The April 19-24 Reuters survey suggested growth would slow in Nigeria and South Africa to 2.7% and 0.4% this year from official figures for 2022 of 3.1% and 2.0%, respectively.
These two economies make up more than half of the continent's gross domestic product so substantially impact the region's economic prospects.
"Two years of high inflation and tightening monetary conditions mean that households in SSA [Sub-Saharan Africa] are in for a tough 2023," said Jacques Nel, head of Africa macro research at Oxford Economics.
Nel added the growth hot spots will again be in east and west Africa, but the former regional champions, Kenya and Ghana, will undoubtedly lose those titles this year.
Ghana is battling its worst economic crisis in a generation, brought on by currency depreciation and growing debt coupled with high interest rates. The poll suggests growth will slow further to 2.1% this year from 3.1% last year, uncharacteristic of the 5.1% and higher in the previous year.
Kenya's fiscal sustainability has also come into question recently, although the poll suggested it would grow 5.0% this year from 5.6% last year.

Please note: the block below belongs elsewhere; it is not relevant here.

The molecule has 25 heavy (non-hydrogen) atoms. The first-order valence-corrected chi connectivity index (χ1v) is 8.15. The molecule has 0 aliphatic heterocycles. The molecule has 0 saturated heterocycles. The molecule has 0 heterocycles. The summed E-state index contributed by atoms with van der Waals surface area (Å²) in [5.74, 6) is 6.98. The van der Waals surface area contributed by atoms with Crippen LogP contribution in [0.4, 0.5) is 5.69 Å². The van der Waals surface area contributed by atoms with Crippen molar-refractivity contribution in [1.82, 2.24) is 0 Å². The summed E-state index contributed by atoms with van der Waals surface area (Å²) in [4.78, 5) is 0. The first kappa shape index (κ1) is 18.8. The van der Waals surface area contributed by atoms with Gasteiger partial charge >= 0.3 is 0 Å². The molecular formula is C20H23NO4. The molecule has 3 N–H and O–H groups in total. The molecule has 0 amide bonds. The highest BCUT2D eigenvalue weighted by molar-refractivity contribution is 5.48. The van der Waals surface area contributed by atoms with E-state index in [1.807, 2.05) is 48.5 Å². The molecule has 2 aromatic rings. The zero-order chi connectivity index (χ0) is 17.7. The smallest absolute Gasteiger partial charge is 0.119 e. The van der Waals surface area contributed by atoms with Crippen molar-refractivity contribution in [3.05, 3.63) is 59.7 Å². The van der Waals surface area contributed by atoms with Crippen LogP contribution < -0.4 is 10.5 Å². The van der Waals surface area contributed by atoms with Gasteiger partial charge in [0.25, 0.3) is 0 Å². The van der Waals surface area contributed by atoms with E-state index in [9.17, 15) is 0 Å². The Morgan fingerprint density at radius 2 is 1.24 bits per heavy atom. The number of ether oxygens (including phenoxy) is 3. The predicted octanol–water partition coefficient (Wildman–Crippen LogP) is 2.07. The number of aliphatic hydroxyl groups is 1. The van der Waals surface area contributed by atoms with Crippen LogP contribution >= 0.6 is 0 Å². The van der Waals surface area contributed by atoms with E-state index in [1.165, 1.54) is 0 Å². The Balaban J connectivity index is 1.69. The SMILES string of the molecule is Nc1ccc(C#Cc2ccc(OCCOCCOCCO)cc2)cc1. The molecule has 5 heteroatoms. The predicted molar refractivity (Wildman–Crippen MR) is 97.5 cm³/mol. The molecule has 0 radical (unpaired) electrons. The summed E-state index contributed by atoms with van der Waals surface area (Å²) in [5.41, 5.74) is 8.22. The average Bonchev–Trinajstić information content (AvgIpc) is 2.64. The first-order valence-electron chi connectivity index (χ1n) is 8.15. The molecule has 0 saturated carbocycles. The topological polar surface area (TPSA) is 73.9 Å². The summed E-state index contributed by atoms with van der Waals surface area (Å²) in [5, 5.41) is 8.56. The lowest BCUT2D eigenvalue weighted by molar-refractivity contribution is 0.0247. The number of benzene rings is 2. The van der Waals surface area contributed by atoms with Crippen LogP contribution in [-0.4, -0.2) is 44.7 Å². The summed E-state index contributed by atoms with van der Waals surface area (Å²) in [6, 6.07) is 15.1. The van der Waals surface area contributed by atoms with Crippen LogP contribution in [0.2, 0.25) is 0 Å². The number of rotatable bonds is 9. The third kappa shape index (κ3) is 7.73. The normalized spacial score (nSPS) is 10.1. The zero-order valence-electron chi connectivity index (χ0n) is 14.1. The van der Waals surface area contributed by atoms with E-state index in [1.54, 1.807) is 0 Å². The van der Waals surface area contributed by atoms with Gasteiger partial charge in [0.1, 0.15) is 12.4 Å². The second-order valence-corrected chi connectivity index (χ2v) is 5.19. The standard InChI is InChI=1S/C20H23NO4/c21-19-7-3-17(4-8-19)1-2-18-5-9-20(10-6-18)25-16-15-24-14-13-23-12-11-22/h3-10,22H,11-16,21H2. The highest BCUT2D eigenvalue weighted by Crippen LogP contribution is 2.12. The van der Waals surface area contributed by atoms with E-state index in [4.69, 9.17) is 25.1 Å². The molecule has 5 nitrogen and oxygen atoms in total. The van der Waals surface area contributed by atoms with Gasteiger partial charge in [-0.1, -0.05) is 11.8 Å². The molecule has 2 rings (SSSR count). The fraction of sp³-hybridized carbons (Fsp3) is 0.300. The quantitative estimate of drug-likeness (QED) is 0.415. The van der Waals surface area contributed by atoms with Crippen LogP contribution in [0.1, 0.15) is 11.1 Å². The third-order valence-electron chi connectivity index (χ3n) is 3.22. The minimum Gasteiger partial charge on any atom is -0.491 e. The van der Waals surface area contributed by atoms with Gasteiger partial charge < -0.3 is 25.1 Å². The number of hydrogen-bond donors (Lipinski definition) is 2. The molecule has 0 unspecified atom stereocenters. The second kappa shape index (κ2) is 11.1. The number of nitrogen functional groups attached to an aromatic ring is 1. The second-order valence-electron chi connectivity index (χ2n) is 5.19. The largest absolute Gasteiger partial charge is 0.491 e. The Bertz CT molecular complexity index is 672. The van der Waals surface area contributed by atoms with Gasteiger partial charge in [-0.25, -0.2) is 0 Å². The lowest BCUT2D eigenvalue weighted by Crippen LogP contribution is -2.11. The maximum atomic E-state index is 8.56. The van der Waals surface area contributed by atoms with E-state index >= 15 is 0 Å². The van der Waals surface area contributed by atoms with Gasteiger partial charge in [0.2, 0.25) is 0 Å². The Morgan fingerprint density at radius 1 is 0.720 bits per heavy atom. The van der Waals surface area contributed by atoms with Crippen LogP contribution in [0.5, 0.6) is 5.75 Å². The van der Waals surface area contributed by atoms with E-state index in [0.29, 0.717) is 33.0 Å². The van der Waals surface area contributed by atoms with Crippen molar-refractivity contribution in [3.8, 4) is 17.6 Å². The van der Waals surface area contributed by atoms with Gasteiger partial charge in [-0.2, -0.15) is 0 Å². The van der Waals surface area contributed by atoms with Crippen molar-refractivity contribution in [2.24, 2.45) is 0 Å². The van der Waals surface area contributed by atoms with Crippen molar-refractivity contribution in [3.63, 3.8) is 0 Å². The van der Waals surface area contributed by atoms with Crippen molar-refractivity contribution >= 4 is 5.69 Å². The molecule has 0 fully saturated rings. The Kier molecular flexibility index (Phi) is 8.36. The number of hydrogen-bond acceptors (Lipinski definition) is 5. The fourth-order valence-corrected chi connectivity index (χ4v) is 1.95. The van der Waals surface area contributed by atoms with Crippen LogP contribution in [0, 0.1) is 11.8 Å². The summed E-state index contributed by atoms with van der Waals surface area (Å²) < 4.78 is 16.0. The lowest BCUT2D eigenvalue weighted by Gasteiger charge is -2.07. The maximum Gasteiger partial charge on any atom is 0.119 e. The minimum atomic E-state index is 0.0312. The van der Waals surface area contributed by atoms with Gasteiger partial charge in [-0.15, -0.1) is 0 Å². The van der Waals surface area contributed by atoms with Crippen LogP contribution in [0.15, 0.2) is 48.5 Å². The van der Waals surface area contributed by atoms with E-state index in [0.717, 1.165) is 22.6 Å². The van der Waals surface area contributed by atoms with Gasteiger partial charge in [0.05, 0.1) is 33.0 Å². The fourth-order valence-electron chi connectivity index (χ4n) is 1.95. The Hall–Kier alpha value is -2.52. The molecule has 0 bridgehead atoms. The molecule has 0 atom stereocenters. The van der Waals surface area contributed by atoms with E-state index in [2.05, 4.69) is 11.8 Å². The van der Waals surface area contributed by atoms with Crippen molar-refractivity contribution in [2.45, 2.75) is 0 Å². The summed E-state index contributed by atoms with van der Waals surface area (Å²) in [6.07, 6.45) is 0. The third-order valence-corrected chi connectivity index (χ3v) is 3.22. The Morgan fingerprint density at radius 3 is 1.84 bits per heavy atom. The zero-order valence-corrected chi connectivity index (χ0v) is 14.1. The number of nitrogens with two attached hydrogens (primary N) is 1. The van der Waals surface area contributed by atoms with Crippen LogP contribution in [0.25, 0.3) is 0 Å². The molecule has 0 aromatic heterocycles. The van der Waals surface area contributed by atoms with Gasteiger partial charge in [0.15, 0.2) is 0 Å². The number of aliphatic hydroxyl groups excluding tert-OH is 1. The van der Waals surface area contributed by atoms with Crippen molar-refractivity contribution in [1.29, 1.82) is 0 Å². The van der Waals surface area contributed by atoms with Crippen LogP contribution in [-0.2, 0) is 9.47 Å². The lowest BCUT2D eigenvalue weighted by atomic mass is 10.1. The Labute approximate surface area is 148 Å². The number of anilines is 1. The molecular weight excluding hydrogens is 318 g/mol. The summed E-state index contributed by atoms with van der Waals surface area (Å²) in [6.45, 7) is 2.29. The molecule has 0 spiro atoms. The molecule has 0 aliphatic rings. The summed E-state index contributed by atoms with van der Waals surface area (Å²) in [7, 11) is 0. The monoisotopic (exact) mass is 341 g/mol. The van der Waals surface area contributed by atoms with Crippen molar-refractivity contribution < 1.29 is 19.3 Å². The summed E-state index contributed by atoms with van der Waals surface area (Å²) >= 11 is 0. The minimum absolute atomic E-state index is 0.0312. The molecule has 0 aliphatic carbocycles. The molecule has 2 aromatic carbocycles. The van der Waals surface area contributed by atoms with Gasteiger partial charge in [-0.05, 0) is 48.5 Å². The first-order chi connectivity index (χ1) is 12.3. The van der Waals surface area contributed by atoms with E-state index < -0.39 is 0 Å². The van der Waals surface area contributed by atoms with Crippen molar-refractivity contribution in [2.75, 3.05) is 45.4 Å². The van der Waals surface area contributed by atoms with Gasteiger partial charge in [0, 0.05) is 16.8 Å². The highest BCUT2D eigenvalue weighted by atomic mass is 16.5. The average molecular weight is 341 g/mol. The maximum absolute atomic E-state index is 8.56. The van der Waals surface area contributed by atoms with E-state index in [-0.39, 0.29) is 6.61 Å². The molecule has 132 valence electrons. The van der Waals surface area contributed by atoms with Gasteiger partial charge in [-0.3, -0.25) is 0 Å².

Dollar strength and critical shortages across the continent have made economic activity cumbersome and added tricky inflation dynamics in key countries like Nigeria, Ghana and South Africa.
Inflation was expected to slow to a yearly average of 14.7% in 2024 from 35.4% this year, as authorities have administered 160 basis points of interest rate hikes in this cycle.
Analysts at Capital Economics reckon recently-released inflation figures from Sub-Saharan Africa's two biggest economies are likely to put pressure on policymakers in Nigeria and South Africa to raise interest rates further.
For the two, March consumer inflation numbers were higher than in February, confirming the fight against higher prices has not yet been won.
The poll suggests inflation will be 5.8% this year in South Africa, near the top-end of its central bank's comfort level of 3%-6%, while that of Nigeria was expected to average 19.0%.
Capital Economics said core price pressures showed no sign of easing in either Nigeria or South Africa and probably remain too high for policymakers' tastes.